Date of Award

Fall 2020

Document Type

Open Access Dissertation


Health Services and Policy Management

First Advisor

Ronnie D. Horner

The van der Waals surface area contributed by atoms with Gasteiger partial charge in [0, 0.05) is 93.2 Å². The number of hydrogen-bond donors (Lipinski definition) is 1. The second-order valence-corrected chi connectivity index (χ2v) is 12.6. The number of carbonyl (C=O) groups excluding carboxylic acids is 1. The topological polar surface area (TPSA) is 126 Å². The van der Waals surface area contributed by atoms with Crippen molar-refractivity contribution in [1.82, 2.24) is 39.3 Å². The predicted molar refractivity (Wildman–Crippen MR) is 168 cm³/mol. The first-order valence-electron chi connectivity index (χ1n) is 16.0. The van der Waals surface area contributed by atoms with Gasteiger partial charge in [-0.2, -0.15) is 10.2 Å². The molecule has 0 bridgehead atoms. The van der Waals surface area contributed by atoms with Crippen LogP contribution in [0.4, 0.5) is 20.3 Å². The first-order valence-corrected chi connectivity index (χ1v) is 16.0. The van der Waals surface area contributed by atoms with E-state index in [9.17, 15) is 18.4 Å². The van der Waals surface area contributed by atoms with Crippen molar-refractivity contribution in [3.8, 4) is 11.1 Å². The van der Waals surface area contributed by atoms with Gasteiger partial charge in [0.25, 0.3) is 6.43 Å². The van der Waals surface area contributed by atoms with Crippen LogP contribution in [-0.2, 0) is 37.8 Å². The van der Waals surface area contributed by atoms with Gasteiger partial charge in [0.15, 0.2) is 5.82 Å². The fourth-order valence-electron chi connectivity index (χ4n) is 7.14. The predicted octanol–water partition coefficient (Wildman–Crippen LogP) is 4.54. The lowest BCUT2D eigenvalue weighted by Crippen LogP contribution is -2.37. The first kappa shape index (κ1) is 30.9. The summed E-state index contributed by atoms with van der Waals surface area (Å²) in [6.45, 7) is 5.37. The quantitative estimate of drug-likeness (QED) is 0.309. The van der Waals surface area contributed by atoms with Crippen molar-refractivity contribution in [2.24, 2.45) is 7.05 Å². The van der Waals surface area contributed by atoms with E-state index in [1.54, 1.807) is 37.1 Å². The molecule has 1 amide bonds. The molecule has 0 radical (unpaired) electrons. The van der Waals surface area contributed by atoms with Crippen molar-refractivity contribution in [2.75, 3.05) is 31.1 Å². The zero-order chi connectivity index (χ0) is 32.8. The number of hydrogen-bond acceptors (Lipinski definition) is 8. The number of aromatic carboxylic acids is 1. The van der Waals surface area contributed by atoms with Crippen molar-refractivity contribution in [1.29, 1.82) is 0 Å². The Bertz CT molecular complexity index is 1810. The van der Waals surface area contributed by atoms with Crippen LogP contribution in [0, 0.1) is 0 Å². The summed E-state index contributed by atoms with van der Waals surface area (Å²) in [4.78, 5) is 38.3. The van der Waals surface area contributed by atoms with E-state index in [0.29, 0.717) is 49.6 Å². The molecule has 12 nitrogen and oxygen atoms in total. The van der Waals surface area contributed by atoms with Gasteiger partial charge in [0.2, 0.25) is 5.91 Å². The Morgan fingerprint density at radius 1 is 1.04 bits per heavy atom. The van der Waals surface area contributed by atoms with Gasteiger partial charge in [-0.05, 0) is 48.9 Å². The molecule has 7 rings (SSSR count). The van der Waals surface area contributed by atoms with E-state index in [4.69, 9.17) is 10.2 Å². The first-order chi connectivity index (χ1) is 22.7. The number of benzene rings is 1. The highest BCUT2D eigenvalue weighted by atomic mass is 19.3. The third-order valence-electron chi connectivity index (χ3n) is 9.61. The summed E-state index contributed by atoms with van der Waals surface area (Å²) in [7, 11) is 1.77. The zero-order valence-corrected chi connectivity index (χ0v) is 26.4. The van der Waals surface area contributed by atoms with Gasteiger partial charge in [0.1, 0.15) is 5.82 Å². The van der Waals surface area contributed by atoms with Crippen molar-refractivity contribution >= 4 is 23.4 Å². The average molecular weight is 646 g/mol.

This study aims to examine the relationship of medical school students who select primary care as their career specialty. Based on extensive literature review, we focused on the three main factors that influence students to consider career specialty: lifestyle, income, and medical school culture. With a paper questionnaire of a cross-sectional study survey at ten medical schools, we were able to collect 1,006 participants from fourth and fifth year students. The clear majority of students considered lifestyle characteristics to be a significant influence in their career decision (PP<.05). Also, we found there was a significant relationship between students’ specialty choices and income variables. The result showed us that medical school culture played a notable role in terms of forming the students’ decisions in different ways. First, specialty characteristics were strongly correlated with career consideration. Second, having advising and mentoring within the medical school enhanced the probability of choosing primary care specialty. Finally, the effect of the primary care course was significant and closely related to the choice of the primary care specialty. In conclusion, the study demonstrated the impact of lifestyle, income, and medical school culture on student career selection. These results are in parallel with previous studies conducted in many countries around the world.

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